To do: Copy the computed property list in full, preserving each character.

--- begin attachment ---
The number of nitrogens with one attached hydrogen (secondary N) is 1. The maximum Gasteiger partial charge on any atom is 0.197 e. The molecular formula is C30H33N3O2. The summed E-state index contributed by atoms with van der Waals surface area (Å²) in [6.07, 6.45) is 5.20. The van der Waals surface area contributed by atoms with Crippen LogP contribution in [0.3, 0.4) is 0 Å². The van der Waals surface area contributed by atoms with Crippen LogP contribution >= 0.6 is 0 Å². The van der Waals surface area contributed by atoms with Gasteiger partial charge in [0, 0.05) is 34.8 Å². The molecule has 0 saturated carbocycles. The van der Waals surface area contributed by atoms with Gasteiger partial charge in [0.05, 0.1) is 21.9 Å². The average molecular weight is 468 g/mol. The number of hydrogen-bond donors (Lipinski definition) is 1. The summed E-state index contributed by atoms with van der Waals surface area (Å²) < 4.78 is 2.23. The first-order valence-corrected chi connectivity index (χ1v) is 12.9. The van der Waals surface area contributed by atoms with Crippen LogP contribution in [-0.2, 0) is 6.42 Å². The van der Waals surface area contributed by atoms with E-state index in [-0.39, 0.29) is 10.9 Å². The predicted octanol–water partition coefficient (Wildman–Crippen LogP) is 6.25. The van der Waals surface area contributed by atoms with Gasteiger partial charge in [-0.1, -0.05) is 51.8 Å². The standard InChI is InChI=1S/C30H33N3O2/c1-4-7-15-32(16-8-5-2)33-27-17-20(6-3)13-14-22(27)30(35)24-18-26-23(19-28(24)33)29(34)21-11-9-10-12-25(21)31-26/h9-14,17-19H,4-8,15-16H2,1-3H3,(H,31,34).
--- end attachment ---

The number of nitrogens with one attached hydrogen (secondary N) is 1. The maximum Gasteiger partial charge on any atom is 0.197 e. The molecular formula is C30H33N3O2. The summed E-state index contributed by atoms with van der Waals surface area (Å²) in [6.07, 6.45) is 5.20. The van der Waals surface area contributed by atoms with Crippen LogP contribution in [0.3, 0.4) is 0 Å². The van der Waals surface area contributed by atoms with Crippen LogP contribution >= 0.6 is 0 Å². The van der Waals surface area contributed by atoms with Gasteiger partial charge in [0, 0.05) is 34.8 Å². The molecule has 0 saturated carbocycles. The van der Waals surface area contributed by atoms with Gasteiger partial charge in [0.05, 0.1) is 21.9 Å². The average molecular weight is 468 g/mol. The number of hydrogen-bond donors (Lipinski definition) is 1. The summed E-state index contributed by atoms with van der Waals surface area (Å²) < 4.78 is 2.23. The first-order valence-corrected chi connectivity index (χ1v) is 12.9. The van der Waals surface area contributed by atoms with Crippen LogP contribution in [-0.2, 0) is 6.42 Å². The van der Waals surface area contributed by atoms with E-state index in [-0.39, 0.29) is 10.9 Å². The predicted octanol–water partition coefficient (Wildman–Crippen LogP) is 6.25. The van der Waals surface area contributed by atoms with Gasteiger partial charge in [-0.1, -0.05) is 51.8 Å². The standard InChI is InChI=1S/C30H33N3O2/c1-4-7-15-32(16-8-5-2)33-27-17-20(6-3)13-14-22(27)30(35)24-18-26-23(19-28(24)33)29(34)21-11-9-10-12-25(21)31-26/h9-14,17-19H,4-8,15-16H2,1-3H3,(H,31,34).